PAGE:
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Therefore, Germany and Austria must unquestionably bear the blame for the Austro-Serbian war. This fact alone would fix upon them the main responsibility for the European war. For a Balkan war is always liable to bring on a general conflict and the danger was particularly great in 1914, owing to the tangled condition of European relations at that time.
We cannot at this time say with absolute certainty whether the Teutonic powers wanted a war with Russia in 1914 or preferred to make a successful stroke in the Balkans at small cost. Some evidence points to the former theory and some to the latter. Prince Lichnowsky, for example, in one place represents the German foreign office as assuming that Russia was not able to strike and therefore that the Central powers could get away with the Balkan loot without being chased. In another place, however, he speaks as if Wilhelmstrasse felt that the sooner the Teutons and the Russians had it out the better it would be for the former. One thing, however, is certain that the Central powers were willing to take a chance on starting a general war rather than forego their designs on Serbia. Now, a nation that would risk a universal conflict at a time like that is guilty of the results that follow, even though it did not desire them. If the Teutonic Governments really thought that they could bluff Rus
sia into acquiescence in their Balkan policy, this belief would, to a slight degree, extenuate, though by no means excuse, the guilt of the crime 34
84 Lichnowsky Mem. Inter. Conciliation, No. 127, pp. 325, 341, 327.
EFFORTS TO ISOLATE THE WAR
THE effort to prevent war having failed, the policy of “isolation” now offered the only hope for peace. Efforts in this direction had already been made. These had no chance of success unless Russia could be induced to stand aside and acquiesce in the punishment of Serbia, or Austria-Hungary could be persuaded to stop hostilities against Serbia and moderate her demands. Therefore, the great problem still was how to bring Austria-Hungary and Russia to an agreement.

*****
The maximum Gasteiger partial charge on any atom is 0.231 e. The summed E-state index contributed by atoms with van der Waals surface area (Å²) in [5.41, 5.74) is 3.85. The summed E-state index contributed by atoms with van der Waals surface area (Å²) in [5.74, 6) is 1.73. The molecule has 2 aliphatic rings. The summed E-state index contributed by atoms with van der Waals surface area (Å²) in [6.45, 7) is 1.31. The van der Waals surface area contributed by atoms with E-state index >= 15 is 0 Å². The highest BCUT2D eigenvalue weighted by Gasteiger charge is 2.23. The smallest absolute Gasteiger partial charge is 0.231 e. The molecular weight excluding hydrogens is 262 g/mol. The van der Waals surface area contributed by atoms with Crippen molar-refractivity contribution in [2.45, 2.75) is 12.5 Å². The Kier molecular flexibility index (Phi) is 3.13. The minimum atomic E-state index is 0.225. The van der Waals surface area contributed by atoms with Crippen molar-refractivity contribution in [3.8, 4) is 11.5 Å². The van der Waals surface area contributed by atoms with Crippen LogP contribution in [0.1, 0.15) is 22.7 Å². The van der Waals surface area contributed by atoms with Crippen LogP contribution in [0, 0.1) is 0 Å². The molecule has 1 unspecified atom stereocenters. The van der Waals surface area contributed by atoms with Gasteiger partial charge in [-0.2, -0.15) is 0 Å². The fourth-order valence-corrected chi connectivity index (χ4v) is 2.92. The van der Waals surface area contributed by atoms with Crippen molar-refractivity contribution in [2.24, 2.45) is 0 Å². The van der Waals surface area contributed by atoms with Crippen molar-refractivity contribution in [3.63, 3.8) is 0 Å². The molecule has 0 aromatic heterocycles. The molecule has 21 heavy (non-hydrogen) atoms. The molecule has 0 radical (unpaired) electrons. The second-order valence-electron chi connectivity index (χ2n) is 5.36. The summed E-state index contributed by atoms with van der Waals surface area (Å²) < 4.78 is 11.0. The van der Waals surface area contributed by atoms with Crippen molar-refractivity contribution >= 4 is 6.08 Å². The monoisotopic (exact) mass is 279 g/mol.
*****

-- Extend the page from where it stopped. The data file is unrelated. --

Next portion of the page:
Despite Russia's determination to stand by her protégé, there was still a possibility that the war between Austria and Serbia would not drag in the other European nations. Both Russia and the Teutonic powers seemed anxious to avoid a general war. The German chancellor said, as late as the evening of July 29, that he was still " pressing the button' as hard as he could” at Vienna.1 The French minister at St. Petersburg more than once spoke of the anxiety
1 B. W. P., 71, 97, 107.
of the Russian Government for peace. According to the British White Paper, Russia wanted a period of peace to develop her internal resources. It is true that the Russian ambassador at Vienna had declared officially (July 27) to the Austro-Hungarian Government that in case war broke out between the Dual Monarchy and Serbia “it would be impossible to localize it, for Russia was not prepared to give way again, as she had done on previous occasions." 4 The Teutonic authorities, however, seemed to think that Russia would not go to war at this time. She was having revolutionary troubles at home, and her military preparedness, it was thought, was not adequate, despite assurances to the contrary given out by the Russian Government. Britain and France had no interest in the Austro-Serbian dispute unless it grew into a Russo-Austrian quarrel.
The German Emperor felt that Russia ought not to interfere with Austria's purpose to chastise Serbia. His position was that the trouble between Serbia and Austria-Hungary was local and that the latter was justified in securing such guarantees as would force Serbia to turn her promises into deeds. Inasmuch as
2 F. Y. B., 31, 38, 54. 3 B. W. P.,
viii. 4 B. W. P., 56. 5 B. G. B. (2), 12; B. W. P., 32; F. Y. B., 96. 8 B. W. P., 48; A. R. B., 38.
Austria-Hungary had promised to annex no territory from Serbia, Russia could afford to stand aside as a disinterested spectator.
Russia, however, took an entirely different view of her obligations to Serbia. Both sentimental and political considerations urged her to protect Serbia. Public sentiment, therefore, would not allow the Government to stand aside and see the little Slavic state humiliated. The feeling in Russia was that Russians could not desert their brethren in Serbia.8 Besides, the Russian Government felt that the real cause of the trouble was Austria's desire to be supreme in the Balkan peninsula. If Russia allowed Serbia's independence to be compromised, she considered that she would lose her position in the Balkans, and the hegemony of these states would in the future belong to Austria-Hungary. Therefore, she had, as has been seen, announced in the very beginning that if France would support her, she would intervene in case Serbia were attacked.9 It seems that AustriaHungary, too, felt that her future with reference to the Balkan states was at stake, for Count Mensdorff, the Austro-Hungarian ambassador at London, told Sir Edward Grey on July 29 that “Serbia had always been consid
7 G. W. B., annex 22. 8 Ibid., annex 18. 9 F. Y. B., 103; B. W. P., 17; R. O. B., 10; G. W. B., annex 4.